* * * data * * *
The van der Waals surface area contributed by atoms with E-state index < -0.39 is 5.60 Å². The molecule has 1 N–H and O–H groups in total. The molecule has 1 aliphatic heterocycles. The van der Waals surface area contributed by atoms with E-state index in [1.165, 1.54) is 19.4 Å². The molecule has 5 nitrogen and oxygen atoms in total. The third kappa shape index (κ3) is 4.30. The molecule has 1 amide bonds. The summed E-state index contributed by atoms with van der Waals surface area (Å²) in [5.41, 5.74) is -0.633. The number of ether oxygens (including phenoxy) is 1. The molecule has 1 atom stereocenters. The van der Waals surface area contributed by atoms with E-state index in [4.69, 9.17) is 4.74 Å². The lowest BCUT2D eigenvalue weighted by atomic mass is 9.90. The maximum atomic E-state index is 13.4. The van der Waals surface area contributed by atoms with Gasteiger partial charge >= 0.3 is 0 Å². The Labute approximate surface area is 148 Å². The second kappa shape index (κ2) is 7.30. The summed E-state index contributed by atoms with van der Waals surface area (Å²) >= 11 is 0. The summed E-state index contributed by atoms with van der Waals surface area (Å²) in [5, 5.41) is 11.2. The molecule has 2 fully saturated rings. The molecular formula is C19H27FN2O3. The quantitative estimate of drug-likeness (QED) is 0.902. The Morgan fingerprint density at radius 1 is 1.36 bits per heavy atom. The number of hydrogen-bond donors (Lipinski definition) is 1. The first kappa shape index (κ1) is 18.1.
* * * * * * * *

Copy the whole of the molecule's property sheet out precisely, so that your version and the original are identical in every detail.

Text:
The van der Waals surface area contributed by atoms with E-state index < -0.39 is 5.60 Å². The molecule has 1 N–H and O–H groups in total. The molecule has 1 aliphatic heterocycles. The van der Waals surface area contributed by atoms with E-state index in [1.165, 1.54) is 19.4 Å². The molecule has 5 nitrogen and oxygen atoms in total. The third kappa shape index (κ3) is 4.30. The molecule has 1 amide bonds. The summed E-state index contributed by atoms with van der Waals surface area (Å²) in [5.41, 5.74) is -0.633. The number of ether oxygens (including phenoxy) is 1. The molecule has 1 atom stereocenters. The van der Waals surface area contributed by atoms with E-state index in [4.69, 9.17) is 4.74 Å². The lowest BCUT2D eigenvalue weighted by atomic mass is 9.90. The maximum atomic E-state index is 13.4. The van der Waals surface area contributed by atoms with Gasteiger partial charge >= 0.3 is 0 Å². The Labute approximate surface area is 148 Å². The second kappa shape index (κ2) is 7.30. The summed E-state index contributed by atoms with van der Waals surface area (Å²) >= 11 is 0. The summed E-state index contributed by atoms with van der Waals surface area (Å²) in [5, 5.41) is 11.2. The molecule has 2 fully saturated rings. The molecular formula is C19H27FN2O3. The quantitative estimate of drug-likeness (QED) is 0.902. The Morgan fingerprint density at radius 1 is 1.36 bits per heavy atom. The number of hydrogen-bond donors (Lipinski definition) is 1. The first kappa shape index (κ1) is 18.1.